The Velasquez Diamond
Sebastian Velasquez was handed his first real opportunity at the top of the diamond in preseason, filling a role played by Grabavoy, Viana and Stephenson so far, among others. It's a more natural position for the youngster, but I suspect he's being given more time in the outside of the diamond simply because it's where he'll undoubtedly see the most time in 2013.
He was effective in attack, and it was his shot from distance which led to the tap-in for Devon Sandoval. He also showed flashes of absolute brilliance on the ball, dribbling around players with the utmost of ease, cutting through the mess of midfield and creating opportunities. He didn't run the show as a playmaker, but he was incredibly bright on the ball.
Although Saturday's 1-2 loss to Seattle in the FC Tucson Desert Diamond Cup was perhaps a bit disappointing, there are some interesting points to be taken from the deployments of RSL's midfielders and forwards.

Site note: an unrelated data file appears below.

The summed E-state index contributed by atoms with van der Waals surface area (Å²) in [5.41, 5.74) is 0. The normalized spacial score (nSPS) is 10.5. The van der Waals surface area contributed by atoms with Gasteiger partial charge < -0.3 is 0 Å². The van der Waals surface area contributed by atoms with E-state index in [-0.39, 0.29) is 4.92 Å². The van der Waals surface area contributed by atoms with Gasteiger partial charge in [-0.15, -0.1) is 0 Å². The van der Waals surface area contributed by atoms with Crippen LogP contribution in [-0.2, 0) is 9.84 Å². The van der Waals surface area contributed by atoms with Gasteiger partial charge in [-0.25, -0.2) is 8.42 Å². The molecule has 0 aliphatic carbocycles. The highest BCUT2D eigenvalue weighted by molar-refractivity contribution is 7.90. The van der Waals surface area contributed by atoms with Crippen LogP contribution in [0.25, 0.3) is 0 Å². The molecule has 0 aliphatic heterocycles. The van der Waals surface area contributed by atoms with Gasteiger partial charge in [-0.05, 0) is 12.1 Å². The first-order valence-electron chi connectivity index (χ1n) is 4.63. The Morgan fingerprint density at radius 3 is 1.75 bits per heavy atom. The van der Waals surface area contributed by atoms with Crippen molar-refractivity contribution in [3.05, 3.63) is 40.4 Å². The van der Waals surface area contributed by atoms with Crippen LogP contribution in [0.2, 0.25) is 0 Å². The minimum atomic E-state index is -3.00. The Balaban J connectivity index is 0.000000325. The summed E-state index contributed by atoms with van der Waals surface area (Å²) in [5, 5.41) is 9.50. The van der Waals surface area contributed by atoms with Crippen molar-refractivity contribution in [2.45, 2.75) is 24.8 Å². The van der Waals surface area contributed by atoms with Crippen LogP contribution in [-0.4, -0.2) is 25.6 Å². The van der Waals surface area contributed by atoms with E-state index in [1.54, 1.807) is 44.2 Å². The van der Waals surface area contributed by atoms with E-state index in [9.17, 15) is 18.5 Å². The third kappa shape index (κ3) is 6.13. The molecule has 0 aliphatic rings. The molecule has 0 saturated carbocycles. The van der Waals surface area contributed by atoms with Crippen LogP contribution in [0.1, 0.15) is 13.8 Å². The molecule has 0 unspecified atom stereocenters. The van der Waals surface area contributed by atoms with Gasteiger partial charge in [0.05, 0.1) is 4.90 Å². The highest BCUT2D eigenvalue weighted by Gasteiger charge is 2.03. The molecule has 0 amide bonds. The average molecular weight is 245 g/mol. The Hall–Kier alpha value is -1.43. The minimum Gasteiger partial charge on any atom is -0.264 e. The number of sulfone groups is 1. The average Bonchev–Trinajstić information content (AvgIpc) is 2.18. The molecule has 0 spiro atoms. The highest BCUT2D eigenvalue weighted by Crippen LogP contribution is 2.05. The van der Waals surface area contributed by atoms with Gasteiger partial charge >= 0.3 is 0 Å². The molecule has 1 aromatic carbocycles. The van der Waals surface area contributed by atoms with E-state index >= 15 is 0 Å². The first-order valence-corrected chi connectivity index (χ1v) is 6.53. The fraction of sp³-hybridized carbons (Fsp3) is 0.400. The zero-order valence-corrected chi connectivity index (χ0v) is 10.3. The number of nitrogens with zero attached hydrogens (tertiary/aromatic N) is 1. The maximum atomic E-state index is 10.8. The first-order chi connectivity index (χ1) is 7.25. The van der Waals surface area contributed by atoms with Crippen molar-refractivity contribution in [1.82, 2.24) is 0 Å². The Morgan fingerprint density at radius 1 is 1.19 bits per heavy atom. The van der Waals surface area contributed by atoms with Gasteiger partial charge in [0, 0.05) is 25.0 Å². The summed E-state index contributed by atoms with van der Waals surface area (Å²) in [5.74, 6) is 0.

Flattening the diamond
With Ned Grabavoy as the point man in the midfield diamond, the look changes rather significantly. This is, I think, by design. The wider players in the diamond — in this case, Sebastian Velasquez and Yordany Alvarez — pushed up to be nearly level with Grabavoy.
This enforced a more flat top of the diamond — especially in comparison to a Javier Morales, Will Johnson, Ned Grabavoy triumvirate in front of Kyle Beckerman. Creativity came from all three players in basically equal measure. With Grabavoy at times dropping deeper than Velasquez and Alvarez, the system almost took on a less diamond-looking approach, too.